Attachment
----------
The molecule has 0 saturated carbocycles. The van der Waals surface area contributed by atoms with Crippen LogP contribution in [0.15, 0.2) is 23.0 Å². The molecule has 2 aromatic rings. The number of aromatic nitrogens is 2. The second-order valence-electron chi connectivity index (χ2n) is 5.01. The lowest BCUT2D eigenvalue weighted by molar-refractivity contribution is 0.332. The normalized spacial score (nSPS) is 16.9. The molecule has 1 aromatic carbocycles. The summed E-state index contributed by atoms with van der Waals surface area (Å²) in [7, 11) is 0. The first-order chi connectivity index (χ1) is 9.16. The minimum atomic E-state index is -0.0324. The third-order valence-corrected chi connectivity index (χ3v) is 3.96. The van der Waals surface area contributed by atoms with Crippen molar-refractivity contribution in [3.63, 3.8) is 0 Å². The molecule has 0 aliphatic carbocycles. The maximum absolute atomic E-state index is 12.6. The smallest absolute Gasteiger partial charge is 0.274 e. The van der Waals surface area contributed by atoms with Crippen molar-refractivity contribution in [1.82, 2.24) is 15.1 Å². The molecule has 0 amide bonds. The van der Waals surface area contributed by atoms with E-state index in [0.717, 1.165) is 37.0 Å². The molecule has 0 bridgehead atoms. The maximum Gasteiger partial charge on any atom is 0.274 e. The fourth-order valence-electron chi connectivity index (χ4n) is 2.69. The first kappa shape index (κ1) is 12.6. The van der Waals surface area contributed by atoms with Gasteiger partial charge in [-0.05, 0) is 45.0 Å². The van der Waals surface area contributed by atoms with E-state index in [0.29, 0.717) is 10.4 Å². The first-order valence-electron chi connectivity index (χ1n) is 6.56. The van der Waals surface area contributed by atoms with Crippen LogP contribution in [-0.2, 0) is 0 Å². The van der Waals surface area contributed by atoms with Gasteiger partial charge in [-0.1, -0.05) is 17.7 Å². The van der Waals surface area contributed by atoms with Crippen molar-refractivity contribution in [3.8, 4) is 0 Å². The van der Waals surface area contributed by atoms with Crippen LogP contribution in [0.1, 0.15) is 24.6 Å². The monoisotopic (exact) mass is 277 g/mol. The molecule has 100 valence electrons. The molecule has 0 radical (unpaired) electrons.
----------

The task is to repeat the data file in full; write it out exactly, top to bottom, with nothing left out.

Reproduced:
The molecule has 0 saturated carbocycles. The van der Waals surface area contributed by atoms with Crippen LogP contribution in [0.15, 0.2) is 23.0 Å². The molecule has 2 aromatic rings. The number of aromatic nitrogens is 2. The second-order valence-electron chi connectivity index (χ2n) is 5.01. The lowest BCUT2D eigenvalue weighted by molar-refractivity contribution is 0.332. The normalized spacial score (nSPS) is 16.9. The molecule has 1 aromatic carbocycles. The summed E-state index contributed by atoms with van der Waals surface area (Å²) in [7, 11) is 0. The first-order chi connectivity index (χ1) is 9.16. The minimum atomic E-state index is -0.0324. The third-order valence-corrected chi connectivity index (χ3v) is 3.96. The van der Waals surface area contributed by atoms with Crippen molar-refractivity contribution in [3.63, 3.8) is 0 Å². The molecule has 0 aliphatic carbocycles. The maximum absolute atomic E-state index is 12.6. The smallest absolute Gasteiger partial charge is 0.274 e. The van der Waals surface area contributed by atoms with Crippen molar-refractivity contribution in [1.82, 2.24) is 15.1 Å². The molecule has 0 amide bonds. The van der Waals surface area contributed by atoms with E-state index in [0.717, 1.165) is 37.0 Å². The molecule has 0 bridgehead atoms. The maximum Gasteiger partial charge on any atom is 0.274 e. The fourth-order valence-electron chi connectivity index (χ4n) is 2.69. The first kappa shape index (κ1) is 12.6. The van der Waals surface area contributed by atoms with Gasteiger partial charge in [-0.05, 0) is 45.0 Å². The van der Waals surface area contributed by atoms with E-state index in [0.29, 0.717) is 10.4 Å². The first-order valence-electron chi connectivity index (χ1n) is 6.56. The van der Waals surface area contributed by atoms with Crippen LogP contribution in [-0.2, 0) is 0 Å². The van der Waals surface area contributed by atoms with Gasteiger partial charge in [-0.1, -0.05) is 17.7 Å². The van der Waals surface area contributed by atoms with Crippen molar-refractivity contribution in [3.8, 4) is 0 Å². The van der Waals surface area contributed by atoms with Crippen LogP contribution in [0.1, 0.15) is 24.6 Å². The monoisotopic (exact) mass is 277 g/mol. The molecule has 100 valence electrons. The molecule has 0 radical (unpaired) electrons.